March 5, 2021
At the beginning of each day,
after we open our eyes
to receive the light
of that day,
As we listen to the voices
and the sounds
that surround us,
We must resolve to treat each hour
as the rarest of gifts,
and be grateful
for the consciousness
that allows us to experience it,
recalling in thanks
that our awareness is a present
from we know not where,
or how, or why.
–Benedict of Nursia
The ancient passage above, some 1500 years old, comes from a book entitled Always We Begin Again by John McQuiston. It is a modern paraphrase taken from a section of spiritual guide Benedict’s “Rule,” a series of lessons written for Italian monks in the hills of Subiaco, Italy, concerning how to live in community. This “Rule of St. Benedict,” as spiritual wisdom often does, has not only guided Italian monks but also non-Italians and non-monks over the centuries. Benedict offers a wisdom we are invited to listen to and embrace in our hearts.
Always We Begin Again is a clear description of what it means to rise from ashes to hope, the journey we find ourselves on in this present time. Each new day, no matter what has happened to us or to our world, we open our curtains and shades to the grace of a new beginning. We are given the opportunity to start over. Benedict advises that one way to do so is to “treat each hour as the rarest of gifts.” That advice requires that we pay attention to each hour, but how difficult that is with all the noise around us. If we are not inundated by outer noise, we are mired in the noise in our own heads.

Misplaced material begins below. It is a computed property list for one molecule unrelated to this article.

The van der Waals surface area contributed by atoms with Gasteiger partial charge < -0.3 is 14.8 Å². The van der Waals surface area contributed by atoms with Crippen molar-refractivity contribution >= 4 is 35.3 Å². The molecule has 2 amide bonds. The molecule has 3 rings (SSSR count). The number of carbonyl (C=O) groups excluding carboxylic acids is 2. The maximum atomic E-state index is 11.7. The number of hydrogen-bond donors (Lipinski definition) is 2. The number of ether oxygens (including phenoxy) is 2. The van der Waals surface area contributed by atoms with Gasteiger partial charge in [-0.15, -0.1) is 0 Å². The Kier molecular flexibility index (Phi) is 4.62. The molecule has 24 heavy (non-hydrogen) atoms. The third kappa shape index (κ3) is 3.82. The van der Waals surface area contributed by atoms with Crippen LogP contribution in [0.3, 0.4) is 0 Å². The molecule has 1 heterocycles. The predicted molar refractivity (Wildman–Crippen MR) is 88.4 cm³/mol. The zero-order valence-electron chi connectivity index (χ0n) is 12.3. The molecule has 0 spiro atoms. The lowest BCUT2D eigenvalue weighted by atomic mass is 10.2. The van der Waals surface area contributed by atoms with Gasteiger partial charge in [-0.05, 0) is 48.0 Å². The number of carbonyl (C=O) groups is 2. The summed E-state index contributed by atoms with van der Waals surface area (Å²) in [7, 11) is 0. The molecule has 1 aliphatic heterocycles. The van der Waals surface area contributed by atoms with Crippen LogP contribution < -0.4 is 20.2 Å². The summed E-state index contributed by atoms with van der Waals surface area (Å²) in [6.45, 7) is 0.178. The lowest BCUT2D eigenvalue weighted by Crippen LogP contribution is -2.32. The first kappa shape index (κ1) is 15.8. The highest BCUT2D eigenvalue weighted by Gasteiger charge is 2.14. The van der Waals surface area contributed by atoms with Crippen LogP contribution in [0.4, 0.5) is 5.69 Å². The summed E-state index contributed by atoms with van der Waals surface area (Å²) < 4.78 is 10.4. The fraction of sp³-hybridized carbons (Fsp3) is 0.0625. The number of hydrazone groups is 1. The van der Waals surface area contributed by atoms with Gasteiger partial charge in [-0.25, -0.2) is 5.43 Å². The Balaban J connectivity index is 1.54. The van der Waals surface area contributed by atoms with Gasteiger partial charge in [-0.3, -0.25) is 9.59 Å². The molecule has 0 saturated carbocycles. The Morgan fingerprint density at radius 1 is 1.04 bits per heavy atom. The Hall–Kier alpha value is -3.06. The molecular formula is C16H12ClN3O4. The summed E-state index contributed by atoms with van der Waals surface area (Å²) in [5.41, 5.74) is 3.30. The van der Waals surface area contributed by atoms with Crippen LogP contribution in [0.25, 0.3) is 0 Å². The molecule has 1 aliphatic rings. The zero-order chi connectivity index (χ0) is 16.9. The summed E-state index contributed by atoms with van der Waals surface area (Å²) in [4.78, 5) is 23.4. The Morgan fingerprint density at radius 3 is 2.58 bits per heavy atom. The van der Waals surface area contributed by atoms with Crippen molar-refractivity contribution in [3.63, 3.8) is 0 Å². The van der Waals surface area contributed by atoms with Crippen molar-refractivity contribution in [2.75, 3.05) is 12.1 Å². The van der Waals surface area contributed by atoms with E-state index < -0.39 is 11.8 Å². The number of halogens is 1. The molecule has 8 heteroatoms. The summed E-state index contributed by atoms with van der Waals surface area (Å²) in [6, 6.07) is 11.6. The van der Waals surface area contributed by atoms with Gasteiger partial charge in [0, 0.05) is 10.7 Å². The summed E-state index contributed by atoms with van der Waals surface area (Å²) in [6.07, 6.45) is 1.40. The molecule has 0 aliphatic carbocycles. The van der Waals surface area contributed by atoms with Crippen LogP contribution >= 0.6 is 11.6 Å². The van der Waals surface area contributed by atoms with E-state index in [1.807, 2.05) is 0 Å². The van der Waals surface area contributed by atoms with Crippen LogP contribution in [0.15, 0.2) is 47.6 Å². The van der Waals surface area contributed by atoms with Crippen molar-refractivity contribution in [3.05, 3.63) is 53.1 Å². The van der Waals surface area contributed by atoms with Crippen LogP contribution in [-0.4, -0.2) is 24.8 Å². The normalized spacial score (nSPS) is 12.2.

Since reading this passage a couple of days ago, I have been trying (trying being the operative word) to make an effort to “wake up” to each hour, to give my attention to each hour, to remind myself to stop and notice the blue jay foraging in my front yard, to admire the miraculous way my cat moves across the room, to savor what I am drinking or eating instead of gulping it down with my thoughts a hundred miles away. This practice of noticing, or being in the moment, necessarily leads to another direction in Benedict’s passage: expressing gratitude and giving thanks. Who gave me the gift of vision so that I can appreciate the colors of the jay? What did I do to earn the privilege of owning a pet? Why am I gifted with food three times a day while others are not? When we pause, even to notice our very breath, we begin to realize that everything we have is a present from Someone greater than us. How, then, can we not express gratitude and wonder? When we live from a place of attentiveness to the moment, we discover the solid ground of hope that sustains us, even among the ashes. Blessings ~ Rosemary
What do I need to do at this moment
that is more important than petting my cat,
the tuxedo that rarely gets the choice spot
in my lap? What do I have to do
at this very moment
that is more urgent than stroking–
up and down–black fur softer than spring rain?
More vital than admiring spats and cummerbund
of white on this gentleman
dressed to take his girl to the show?
What must be done right now
that is so pressing that I would forego the solid
weight on my lap, betray the rumbling purr
that vibrates against my leg, disregard
the green eyes half-closed in pleasure,
to walk away from being?
© Rosemary McMahan